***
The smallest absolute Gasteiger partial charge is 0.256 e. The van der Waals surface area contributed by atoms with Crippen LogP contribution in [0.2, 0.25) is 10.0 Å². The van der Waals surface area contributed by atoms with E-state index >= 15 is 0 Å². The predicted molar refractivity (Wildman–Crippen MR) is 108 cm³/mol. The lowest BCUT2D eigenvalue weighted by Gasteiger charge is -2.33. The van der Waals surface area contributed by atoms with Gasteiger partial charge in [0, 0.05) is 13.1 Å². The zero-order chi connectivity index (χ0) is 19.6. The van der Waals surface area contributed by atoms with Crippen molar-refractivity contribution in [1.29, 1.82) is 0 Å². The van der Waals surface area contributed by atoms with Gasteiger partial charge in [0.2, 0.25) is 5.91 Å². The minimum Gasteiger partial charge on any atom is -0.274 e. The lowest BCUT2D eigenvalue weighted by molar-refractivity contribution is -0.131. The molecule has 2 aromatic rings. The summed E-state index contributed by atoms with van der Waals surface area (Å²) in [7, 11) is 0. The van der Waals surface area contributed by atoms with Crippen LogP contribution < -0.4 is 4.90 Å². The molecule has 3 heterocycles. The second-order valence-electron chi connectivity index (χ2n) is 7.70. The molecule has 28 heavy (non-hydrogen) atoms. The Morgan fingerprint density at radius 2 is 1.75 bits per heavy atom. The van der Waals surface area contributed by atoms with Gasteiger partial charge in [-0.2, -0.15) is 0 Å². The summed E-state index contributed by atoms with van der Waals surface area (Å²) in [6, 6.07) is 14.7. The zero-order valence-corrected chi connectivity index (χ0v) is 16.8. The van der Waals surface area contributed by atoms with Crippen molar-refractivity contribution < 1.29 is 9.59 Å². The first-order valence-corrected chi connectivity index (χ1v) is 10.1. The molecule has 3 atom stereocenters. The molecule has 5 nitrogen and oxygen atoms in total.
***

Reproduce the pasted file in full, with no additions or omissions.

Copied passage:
The smallest absolute Gasteiger partial charge is 0.256 e. The van der Waals surface area contributed by atoms with Crippen LogP contribution in [0.2, 0.25) is 10.0 Å². The van der Waals surface area contributed by atoms with E-state index >= 15 is 0 Å². The predicted molar refractivity (Wildman–Crippen MR) is 108 cm³/mol. The lowest BCUT2D eigenvalue weighted by Gasteiger charge is -2.33. The van der Waals surface area contributed by atoms with Gasteiger partial charge in [0, 0.05) is 13.1 Å². The zero-order chi connectivity index (χ0) is 19.6. The van der Waals surface area contributed by atoms with Crippen molar-refractivity contribution in [1.29, 1.82) is 0 Å². The van der Waals surface area contributed by atoms with Gasteiger partial charge in [0.2, 0.25) is 5.91 Å². The minimum Gasteiger partial charge on any atom is -0.274 e. The lowest BCUT2D eigenvalue weighted by molar-refractivity contribution is -0.131. The molecule has 2 aromatic rings. The summed E-state index contributed by atoms with van der Waals surface area (Å²) in [7, 11) is 0. The van der Waals surface area contributed by atoms with Crippen LogP contribution < -0.4 is 4.90 Å². The molecule has 3 heterocycles. The second-order valence-electron chi connectivity index (χ2n) is 7.70. The molecule has 28 heavy (non-hydrogen) atoms. The Morgan fingerprint density at radius 2 is 1.75 bits per heavy atom. The van der Waals surface area contributed by atoms with Gasteiger partial charge in [-0.2, -0.15) is 0 Å². The summed E-state index contributed by atoms with van der Waals surface area (Å²) in [6, 6.07) is 14.7. The zero-order valence-corrected chi connectivity index (χ0v) is 16.8. The van der Waals surface area contributed by atoms with Crippen molar-refractivity contribution < 1.29 is 9.59 Å². The first-order valence-corrected chi connectivity index (χ1v) is 10.1. The molecule has 3 atom stereocenters. The molecule has 5 nitrogen and oxygen atoms in total.